Read the full story...
    Reprinted courtesy of Tred R. Eyerly, Damon Key Leong Kupchak Hastert
    Mr. Eyerly may be contacted at te@hawaiilawyer.com

    Garlock Five Years Later: Recent Decisions Illustrate Ongoing Obstacles to Asbestos Trust Transparency

    September 03, 2019 —
    In In re Garlock Sealing Technologies, LLC, 504 B.R. 71 (Bankr. W.D.N.C. 2014), the court confirmed what many asbestos defendants and their insurers long suspected: that “the withholding of exposure evidence by plaintiffs and their lawyers was significant and had the effect of unfairly inflating the recoveries against Garlock” and other defendants. This “startling pattern of misrepresentation” included plaintiffs’ attorneys who, out of “perverted ethical duty,” counseled their clients to file claims against multiple trusts without valid factual grounds for so doing. Such “double dipping” and other abuse not only harms asbestos defendants and insurers, but also dilutes recoveries for legitimate claims. Now – five years after Garlock – the Department of Justice (DOJ) has launched a coordinated initiative to fight asbestos trust fraud and mismanagement. However, a series of recent bankruptcy court rulings suggests that this initiative stumbled out of the gate by focusing on the wrong issues. Asbestos defendants and their insurers can learn from the DOJ’s missteps. In November 2017, invoking Garlock, 20 state attorneys general wrote to then-Attorney General Jeff Sessions asking him to devote DOJ resources to fighting asbestos trust abuse. A September 13, 2018 DOJ press release announced an initiative to increase the transparency and accountability of asbestos trusts. Through its United States Trustee Program (UST), the DOJ objected to the debtors’ proposed legal representative for future claims (FCR) in several Chapter 11 cases involving asbestos liabilities: Lawrence Fitzpatrick in Duro Dyne and James L. Patton, Jr. in Maremont, Fairbanks and Imerys Talc. Read the court decision
    Read the full story...
    Reprinted courtesy of Amy E. Vulpio, White and Williams LLP
    Ms. Vulpio may be contacted at vulpioa@whiteandwilliams.com

    Industry Practices Questioned After Girder Fractures at Salesforce Transit Center

    April 10, 2019 —
    Attendees of a recent presentation on the earthquake-resistant structure of San Francisco’s Salesforce Transit Center—intended to provide a safe haven when the Big One hits—lauded the engineering of the 4.5-block-long hollow tube that supports the 1.2-million-sq-ft “groundscraper.” But there also was much talk of the project’s black eye, as a consequence of brittle fractures of the bottom flanges of two bridge-like built-up plate girders that span 87 ft over Fremont Street. Read the court decision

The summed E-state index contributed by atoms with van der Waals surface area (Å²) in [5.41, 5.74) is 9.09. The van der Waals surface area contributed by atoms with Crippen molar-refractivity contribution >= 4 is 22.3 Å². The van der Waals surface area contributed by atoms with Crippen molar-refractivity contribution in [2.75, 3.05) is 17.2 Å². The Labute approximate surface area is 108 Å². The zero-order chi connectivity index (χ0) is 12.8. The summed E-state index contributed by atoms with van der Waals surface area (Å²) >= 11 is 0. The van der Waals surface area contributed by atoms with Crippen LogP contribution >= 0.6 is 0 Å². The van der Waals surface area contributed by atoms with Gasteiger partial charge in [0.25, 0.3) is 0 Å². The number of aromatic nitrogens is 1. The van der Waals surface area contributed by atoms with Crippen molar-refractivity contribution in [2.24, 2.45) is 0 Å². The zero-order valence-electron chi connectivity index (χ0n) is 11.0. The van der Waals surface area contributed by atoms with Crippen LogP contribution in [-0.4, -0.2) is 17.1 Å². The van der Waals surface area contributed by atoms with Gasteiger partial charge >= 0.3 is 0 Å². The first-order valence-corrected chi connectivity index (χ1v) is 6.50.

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    Reprinted courtesy of Nadine M. Post, ENR
    Ms. Post may be contacted at postn@enr.com

    OSHA Finalizes Rule on Crane Operator Qualification and Certification

    April 10, 2019 —
    The Occupational Safety and Health Administration has finalized its long-awaited approach to crane operator qualification and certification. The rule, which has followed a tortuous road to completion, ends the agency’s multi-year effort to conclude its update of safety requirements related to crane and derrick use in construction. The rule establishes a three-pronged approach to ensuring that crane operators can safely operate cranes:
    1. operator training for employees not yet certified to operate cranes;
    2. operator certification via four different permissible options; and
    3. employer evaluation of certified operators.
    Construction employers with employees who operate cranes should assess their training, certification and evaluation programs now to ensure they are fully compliant with the new rule. Reprinted courtesy of Bradford T. Hammock, Construction Executive, a publication of Associated Builders and Contractors. All rights reserved. Read the court decision
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    Reprinted courtesy of